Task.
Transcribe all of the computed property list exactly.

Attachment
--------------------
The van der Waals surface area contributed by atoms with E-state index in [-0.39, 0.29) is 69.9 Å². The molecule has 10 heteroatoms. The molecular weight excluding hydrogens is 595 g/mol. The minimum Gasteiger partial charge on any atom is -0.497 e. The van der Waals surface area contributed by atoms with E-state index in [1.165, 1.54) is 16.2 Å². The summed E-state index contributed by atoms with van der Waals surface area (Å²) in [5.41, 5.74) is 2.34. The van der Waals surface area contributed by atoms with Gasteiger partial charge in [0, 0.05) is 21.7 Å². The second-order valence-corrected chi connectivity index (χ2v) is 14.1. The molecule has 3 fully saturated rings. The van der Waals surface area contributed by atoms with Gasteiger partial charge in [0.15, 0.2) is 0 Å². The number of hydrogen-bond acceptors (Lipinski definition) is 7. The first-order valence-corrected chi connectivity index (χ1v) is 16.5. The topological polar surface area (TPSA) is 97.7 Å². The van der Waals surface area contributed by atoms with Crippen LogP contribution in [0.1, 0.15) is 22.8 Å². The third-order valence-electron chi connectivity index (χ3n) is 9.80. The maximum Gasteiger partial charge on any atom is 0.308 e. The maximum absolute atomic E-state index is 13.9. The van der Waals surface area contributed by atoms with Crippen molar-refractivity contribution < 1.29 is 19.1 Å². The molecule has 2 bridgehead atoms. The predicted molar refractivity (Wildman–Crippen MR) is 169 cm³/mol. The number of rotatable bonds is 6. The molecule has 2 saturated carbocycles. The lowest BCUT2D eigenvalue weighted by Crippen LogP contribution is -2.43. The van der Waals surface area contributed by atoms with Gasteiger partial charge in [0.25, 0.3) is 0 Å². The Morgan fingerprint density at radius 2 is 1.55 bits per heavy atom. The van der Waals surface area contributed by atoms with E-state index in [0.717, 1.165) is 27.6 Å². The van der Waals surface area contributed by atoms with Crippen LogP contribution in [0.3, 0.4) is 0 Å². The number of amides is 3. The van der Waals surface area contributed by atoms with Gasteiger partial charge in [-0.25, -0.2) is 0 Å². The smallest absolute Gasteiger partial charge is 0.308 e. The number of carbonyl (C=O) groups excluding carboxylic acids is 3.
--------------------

The van der Waals surface area contributed by atoms with E-state index in [-0.39, 0.29) is 69.9 Å². The molecule has 10 heteroatoms. The molecular weight excluding hydrogens is 595 g/mol. The minimum Gasteiger partial charge on any atom is -0.497 e. The van der Waals surface area contributed by atoms with E-state index in [1.165, 1.54) is 16.2 Å². The summed E-state index contributed by atoms with van der Waals surface area (Å²) in [5.41, 5.74) is 2.34. The van der Waals surface area contributed by atoms with Gasteiger partial charge in [0, 0.05) is 21.7 Å². The second-order valence-corrected chi connectivity index (χ2v) is 14.1. The molecule has 3 fully saturated rings. The van der Waals surface area contributed by atoms with Gasteiger partial charge in [0.15, 0.2) is 0 Å². The number of hydrogen-bond acceptors (Lipinski definition) is 7. The first-order valence-corrected chi connectivity index (χ1v) is 16.5. The topological polar surface area (TPSA) is 97.7 Å². The van der Waals surface area contributed by atoms with Crippen LogP contribution in [0.1, 0.15) is 22.8 Å². The third-order valence-electron chi connectivity index (χ3n) is 9.80. The maximum Gasteiger partial charge on any atom is 0.308 e. The maximum absolute atomic E-state index is 13.9. The van der Waals surface area contributed by atoms with Crippen molar-refractivity contribution < 1.29 is 19.1 Å². The molecule has 2 bridgehead atoms. The predicted molar refractivity (Wildman–Crippen MR) is 169 cm³/mol. The number of rotatable bonds is 6. The molecule has 2 saturated carbocycles. The lowest BCUT2D eigenvalue weighted by Crippen LogP contribution is -2.43. The van der Waals surface area contributed by atoms with Gasteiger partial charge in [0.25, 0.3) is 0 Å². The Morgan fingerprint density at radius 2 is 1.55 bits per heavy atom. The van der Waals surface area contributed by atoms with E-state index in [0.717, 1.165) is 27.6 Å². The van der Waals surface area contributed by atoms with Crippen LogP contribution in [0.3, 0.4) is 0 Å². The number of amides is 3. The van der Waals surface area contributed by atoms with Gasteiger partial charge in [-0.25, -0.2) is 0 Å². The smallest absolute Gasteiger partial charge is 0.308 e. The number of carbonyl (C=O) groups excluding carboxylic acids is 3.